I just can’t read one more book on Barbie and her plastic friends knowing full well that Ken is NOT her boyfriend. I just can’t read another book with pantless animals. Why are so many of them spending time buttoning shirts but exposing what would be their bear/monkey/tiger bits if the illustrator hadn’t showed some dream
I just can’t vroom vroom one more truck or play dinosaurs again. Possibly the most boring of games because I’m also assigned the loser roles. Why must each child be the victor of his or her imaginary play? Really I’m not doing them much good if they go out in the world and think all they’re gonna do is win win win. I should just snap a Matchbox car in half and call it a divine intervention
And if we are really being truthful, on some of these days her room to offer consolation yet again. In fact, I might have raised my voice getting said child there and if guilt hasn’t rushed into my heart then truth be told what’s worse is when I feel nothing but weary, tired, drained.
Empty is sometimes worse than angry.
I just can’t read another book on positive driven discipline or gentle parenting because my children aren’t reading their part on how they’re supposed to recognize my gracious leadership and immediately fall in line with joyful obedience. I just can’t keep feeling like a failure in equipping them in self-soothing, mature negotiation and two-way peaceful agreements.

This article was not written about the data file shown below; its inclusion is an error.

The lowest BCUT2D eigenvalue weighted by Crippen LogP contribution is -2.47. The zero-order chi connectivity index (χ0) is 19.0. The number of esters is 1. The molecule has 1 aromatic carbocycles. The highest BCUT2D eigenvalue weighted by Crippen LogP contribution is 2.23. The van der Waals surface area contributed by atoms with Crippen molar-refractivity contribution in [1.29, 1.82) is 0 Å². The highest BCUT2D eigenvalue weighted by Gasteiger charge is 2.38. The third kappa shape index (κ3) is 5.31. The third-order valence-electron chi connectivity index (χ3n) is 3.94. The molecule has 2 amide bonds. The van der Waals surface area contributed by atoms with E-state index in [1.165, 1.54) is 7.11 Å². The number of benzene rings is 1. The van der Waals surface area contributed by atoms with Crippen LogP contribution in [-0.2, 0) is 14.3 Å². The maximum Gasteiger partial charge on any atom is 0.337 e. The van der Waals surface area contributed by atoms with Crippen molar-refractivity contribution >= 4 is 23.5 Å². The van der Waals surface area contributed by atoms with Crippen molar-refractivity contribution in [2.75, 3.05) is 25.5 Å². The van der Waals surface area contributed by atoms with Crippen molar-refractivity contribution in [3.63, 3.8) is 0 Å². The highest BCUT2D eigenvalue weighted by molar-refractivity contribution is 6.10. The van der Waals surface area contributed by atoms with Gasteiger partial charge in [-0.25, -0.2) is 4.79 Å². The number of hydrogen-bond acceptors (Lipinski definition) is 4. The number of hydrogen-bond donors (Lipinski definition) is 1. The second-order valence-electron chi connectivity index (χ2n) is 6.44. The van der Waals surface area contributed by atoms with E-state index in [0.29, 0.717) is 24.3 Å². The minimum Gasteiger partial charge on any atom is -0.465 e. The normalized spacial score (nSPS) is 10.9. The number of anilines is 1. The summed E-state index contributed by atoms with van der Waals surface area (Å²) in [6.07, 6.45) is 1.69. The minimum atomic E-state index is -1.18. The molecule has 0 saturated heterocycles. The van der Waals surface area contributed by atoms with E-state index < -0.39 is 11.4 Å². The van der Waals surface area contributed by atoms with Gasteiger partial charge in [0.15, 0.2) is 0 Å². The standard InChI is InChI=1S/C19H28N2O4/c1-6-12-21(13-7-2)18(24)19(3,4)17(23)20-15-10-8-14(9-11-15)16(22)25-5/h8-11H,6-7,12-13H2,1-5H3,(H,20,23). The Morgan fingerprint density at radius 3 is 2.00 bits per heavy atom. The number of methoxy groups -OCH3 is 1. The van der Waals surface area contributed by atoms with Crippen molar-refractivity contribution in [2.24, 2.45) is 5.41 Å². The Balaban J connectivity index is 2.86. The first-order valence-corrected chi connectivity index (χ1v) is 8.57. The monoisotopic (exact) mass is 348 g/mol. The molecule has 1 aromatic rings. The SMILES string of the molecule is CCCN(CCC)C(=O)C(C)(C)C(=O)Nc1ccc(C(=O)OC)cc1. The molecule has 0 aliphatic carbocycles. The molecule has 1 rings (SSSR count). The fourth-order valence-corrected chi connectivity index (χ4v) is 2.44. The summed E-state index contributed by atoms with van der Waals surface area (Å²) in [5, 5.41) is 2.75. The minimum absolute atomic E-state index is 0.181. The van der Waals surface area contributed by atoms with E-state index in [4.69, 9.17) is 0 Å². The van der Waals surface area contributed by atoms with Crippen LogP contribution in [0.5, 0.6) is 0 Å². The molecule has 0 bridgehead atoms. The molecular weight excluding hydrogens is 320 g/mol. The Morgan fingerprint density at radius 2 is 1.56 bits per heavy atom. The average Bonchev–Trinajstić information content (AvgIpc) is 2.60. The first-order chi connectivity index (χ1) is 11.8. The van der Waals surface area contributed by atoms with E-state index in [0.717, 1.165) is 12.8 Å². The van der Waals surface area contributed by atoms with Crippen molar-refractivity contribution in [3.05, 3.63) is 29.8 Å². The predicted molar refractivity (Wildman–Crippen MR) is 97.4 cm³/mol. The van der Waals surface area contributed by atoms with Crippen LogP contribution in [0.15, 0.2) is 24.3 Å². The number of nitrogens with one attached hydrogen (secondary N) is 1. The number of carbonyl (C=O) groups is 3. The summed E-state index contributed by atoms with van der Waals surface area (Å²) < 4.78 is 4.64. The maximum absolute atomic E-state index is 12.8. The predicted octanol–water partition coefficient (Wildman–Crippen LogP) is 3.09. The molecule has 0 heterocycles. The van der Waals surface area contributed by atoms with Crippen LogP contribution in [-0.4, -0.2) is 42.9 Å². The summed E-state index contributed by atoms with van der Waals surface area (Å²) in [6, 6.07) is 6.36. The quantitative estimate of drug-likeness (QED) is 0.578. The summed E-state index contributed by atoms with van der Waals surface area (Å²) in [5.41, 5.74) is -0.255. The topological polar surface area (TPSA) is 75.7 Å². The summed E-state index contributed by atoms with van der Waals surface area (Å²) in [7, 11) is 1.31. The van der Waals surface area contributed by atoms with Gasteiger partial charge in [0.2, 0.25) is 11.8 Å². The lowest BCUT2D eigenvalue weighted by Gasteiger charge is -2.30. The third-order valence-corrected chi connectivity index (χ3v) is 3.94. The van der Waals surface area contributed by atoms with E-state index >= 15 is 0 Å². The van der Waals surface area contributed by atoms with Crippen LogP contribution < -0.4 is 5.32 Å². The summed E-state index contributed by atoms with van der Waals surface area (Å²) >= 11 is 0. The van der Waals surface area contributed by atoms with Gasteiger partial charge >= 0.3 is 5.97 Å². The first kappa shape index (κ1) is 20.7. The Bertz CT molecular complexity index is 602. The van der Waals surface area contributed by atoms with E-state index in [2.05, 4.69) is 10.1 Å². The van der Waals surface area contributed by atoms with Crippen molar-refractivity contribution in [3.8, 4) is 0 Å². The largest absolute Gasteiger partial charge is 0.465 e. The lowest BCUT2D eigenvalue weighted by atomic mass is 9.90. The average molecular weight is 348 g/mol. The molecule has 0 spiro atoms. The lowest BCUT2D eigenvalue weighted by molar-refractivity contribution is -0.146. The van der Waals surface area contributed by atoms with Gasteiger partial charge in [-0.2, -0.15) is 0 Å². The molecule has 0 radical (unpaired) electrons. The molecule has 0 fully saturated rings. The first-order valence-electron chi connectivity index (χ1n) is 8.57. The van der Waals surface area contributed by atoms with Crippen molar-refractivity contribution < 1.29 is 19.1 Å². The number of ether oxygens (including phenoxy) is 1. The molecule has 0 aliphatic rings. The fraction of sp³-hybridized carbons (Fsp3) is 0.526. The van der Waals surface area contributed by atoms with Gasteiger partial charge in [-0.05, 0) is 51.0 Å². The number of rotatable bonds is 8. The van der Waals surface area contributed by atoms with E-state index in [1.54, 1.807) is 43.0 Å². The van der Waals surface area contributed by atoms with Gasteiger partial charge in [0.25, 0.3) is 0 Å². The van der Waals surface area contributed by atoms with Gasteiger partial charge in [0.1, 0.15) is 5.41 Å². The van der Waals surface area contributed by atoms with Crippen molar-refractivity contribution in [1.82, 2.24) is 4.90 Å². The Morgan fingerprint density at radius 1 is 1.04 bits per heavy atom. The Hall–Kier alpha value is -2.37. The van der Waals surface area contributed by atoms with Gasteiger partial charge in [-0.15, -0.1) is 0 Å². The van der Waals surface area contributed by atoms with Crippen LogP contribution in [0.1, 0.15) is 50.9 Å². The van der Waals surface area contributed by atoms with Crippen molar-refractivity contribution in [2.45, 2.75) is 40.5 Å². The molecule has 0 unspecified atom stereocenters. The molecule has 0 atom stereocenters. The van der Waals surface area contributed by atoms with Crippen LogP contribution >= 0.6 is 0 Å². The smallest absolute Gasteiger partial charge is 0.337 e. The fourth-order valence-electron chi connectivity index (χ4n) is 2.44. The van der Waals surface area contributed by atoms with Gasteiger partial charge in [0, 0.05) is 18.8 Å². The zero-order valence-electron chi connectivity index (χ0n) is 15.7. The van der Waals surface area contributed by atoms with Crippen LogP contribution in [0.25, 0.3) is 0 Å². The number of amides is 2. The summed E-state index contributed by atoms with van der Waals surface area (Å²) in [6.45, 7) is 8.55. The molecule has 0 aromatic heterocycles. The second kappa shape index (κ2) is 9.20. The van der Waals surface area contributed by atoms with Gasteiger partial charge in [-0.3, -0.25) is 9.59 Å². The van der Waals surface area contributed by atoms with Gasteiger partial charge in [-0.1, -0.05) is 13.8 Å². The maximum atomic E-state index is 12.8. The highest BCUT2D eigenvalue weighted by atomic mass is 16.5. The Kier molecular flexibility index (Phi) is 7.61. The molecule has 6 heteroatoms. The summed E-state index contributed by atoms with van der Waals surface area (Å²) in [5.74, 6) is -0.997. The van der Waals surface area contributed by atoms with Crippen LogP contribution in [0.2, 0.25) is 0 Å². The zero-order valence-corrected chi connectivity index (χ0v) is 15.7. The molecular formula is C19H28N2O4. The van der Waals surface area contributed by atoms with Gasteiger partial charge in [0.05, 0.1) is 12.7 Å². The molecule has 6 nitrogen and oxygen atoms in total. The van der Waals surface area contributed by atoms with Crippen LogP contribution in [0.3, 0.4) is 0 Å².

So many articles, so many chapters, so many workbooks, so many podcasts, so many posts.
Some days I just can’t.
And we are diaper free now, so Momma of wee ones I remember the “I just can’t” days of nighttime feedings, non-stop spit ups, eternities of teething pain, constant skin issues, terminally dirty highchair trays and utter exhaustion wrapped in a world of baby blues you’re just too tired to address because there’s another nursing, another well check, another feeding, another blow out.
And to top it off all we are told by those who have gone before us to “cherish these days” which I get. I so get! Currently we are at the end of school countdown ticking off days to another grade promotion meaning I am literally on the razor edge of tears knowing these days are on a sped up time warp.